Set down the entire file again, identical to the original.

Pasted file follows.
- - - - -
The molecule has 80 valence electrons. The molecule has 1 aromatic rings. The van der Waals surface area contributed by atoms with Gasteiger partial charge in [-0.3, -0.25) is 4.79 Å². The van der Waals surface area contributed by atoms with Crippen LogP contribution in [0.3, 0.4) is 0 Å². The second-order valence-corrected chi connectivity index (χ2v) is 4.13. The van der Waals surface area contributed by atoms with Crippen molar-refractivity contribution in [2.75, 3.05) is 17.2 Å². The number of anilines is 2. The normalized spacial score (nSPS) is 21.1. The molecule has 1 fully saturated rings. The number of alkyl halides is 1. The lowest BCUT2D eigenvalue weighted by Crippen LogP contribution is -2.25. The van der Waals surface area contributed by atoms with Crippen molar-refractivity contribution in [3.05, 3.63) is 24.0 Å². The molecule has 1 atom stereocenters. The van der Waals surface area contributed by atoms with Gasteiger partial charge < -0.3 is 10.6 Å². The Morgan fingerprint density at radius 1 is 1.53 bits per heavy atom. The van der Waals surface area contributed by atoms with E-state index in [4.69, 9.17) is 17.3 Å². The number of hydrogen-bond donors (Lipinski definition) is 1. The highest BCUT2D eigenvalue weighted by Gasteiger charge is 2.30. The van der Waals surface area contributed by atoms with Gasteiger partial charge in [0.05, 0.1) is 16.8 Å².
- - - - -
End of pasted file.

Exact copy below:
The molecule has 80 valence electrons. The molecule has 1 aromatic rings. The van der Waals surface area contributed by atoms with Gasteiger partial charge in [-0.3, -0.25) is 4.79 Å². The van der Waals surface area contributed by atoms with Crippen LogP contribution in [0.3, 0.4) is 0 Å². The second-order valence-corrected chi connectivity index (χ2v) is 4.13. The van der Waals surface area contributed by atoms with Crippen molar-refractivity contribution in [2.75, 3.05) is 17.2 Å². The number of anilines is 2. The normalized spacial score (nSPS) is 21.1. The molecule has 1 fully saturated rings. The number of alkyl halides is 1. The lowest BCUT2D eigenvalue weighted by Crippen LogP contribution is -2.25. The van der Waals surface area contributed by atoms with Crippen molar-refractivity contribution in [3.05, 3.63) is 24.0 Å². The molecule has 1 atom stereocenters. The van der Waals surface area contributed by atoms with Gasteiger partial charge < -0.3 is 10.6 Å². The Morgan fingerprint density at radius 1 is 1.53 bits per heavy atom. The van der Waals surface area contributed by atoms with E-state index in [4.69, 9.17) is 17.3 Å². The number of hydrogen-bond donors (Lipinski definition) is 1. The highest BCUT2D eigenvalue weighted by Gasteiger charge is 2.30. The van der Waals surface area contributed by atoms with Gasteiger partial charge in [0.05, 0.1) is 16.8 Å².